Take heart from the change in mainstream opinion since that was something to celebrate!

True, I remember those articles too.

The thing is that this is really not rocket science! If the average family earns £50k gross (£40k net) and a home like this is going up in value by £80k each year then their affordability is going backwards by two years each year.

I know that there are ultra cheap loans to bridge the gap a bit, but even if these average earners borrow five times their joint salary, they still need to find a £150k deposit just to buy the place, plus another chunk to make it reasonable.

How many people who have that kind of cash on the hip are looking to move to Tolworth? I guess I have already answered that question....

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The UK govt is spending at an even faster clip than it had been even during the boom years.

It's as if Brown's 'economic miracle' never stopped.

net-debt-billion-nominal-500x428.png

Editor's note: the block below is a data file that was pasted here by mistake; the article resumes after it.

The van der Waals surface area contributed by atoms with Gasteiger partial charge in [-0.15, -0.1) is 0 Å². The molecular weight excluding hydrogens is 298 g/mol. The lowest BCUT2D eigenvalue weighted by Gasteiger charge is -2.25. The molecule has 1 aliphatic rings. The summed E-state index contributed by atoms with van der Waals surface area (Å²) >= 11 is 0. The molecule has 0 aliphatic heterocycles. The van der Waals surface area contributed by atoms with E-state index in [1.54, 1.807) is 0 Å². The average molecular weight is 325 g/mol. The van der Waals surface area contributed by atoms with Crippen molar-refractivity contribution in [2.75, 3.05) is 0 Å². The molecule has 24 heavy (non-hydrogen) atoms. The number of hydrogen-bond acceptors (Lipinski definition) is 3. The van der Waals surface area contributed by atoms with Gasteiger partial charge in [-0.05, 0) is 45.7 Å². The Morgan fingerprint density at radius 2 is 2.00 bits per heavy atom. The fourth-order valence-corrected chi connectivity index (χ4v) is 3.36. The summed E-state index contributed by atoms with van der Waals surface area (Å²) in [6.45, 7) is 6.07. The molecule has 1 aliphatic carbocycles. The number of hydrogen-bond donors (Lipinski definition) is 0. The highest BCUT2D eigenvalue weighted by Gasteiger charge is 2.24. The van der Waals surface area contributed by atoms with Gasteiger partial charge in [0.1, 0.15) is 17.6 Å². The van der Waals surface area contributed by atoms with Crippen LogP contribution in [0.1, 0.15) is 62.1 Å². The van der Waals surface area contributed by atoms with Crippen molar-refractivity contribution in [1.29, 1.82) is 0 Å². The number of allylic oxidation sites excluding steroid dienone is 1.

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Londoners who know London know the different areas and know what is good value and not so good value depending mainly on the area, what makes a good area against a not so salubrious area is another question/topic......so the chancers are hoping incomers who know little will think all places are the same, all places make money, all places are a store of value, all places will get better, there will be more a demand for....people can't get enough of enough of enough. ;)

Who "Londoners" are is changing all the time. And who Londoners are in any particular part of London is changing too. The ripple effect continues.

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I've never understood the youths lack of outrage and reluctance to rebel against the system. They've been totally shafted. You might earn a decent wage, but still won't be able to afford a home like mum and dad could at your age (who probably also had a decent pension and no student fees to contend with). They all seem quite happy to except the situation, live at home, or rent to keep the BTL steam train running.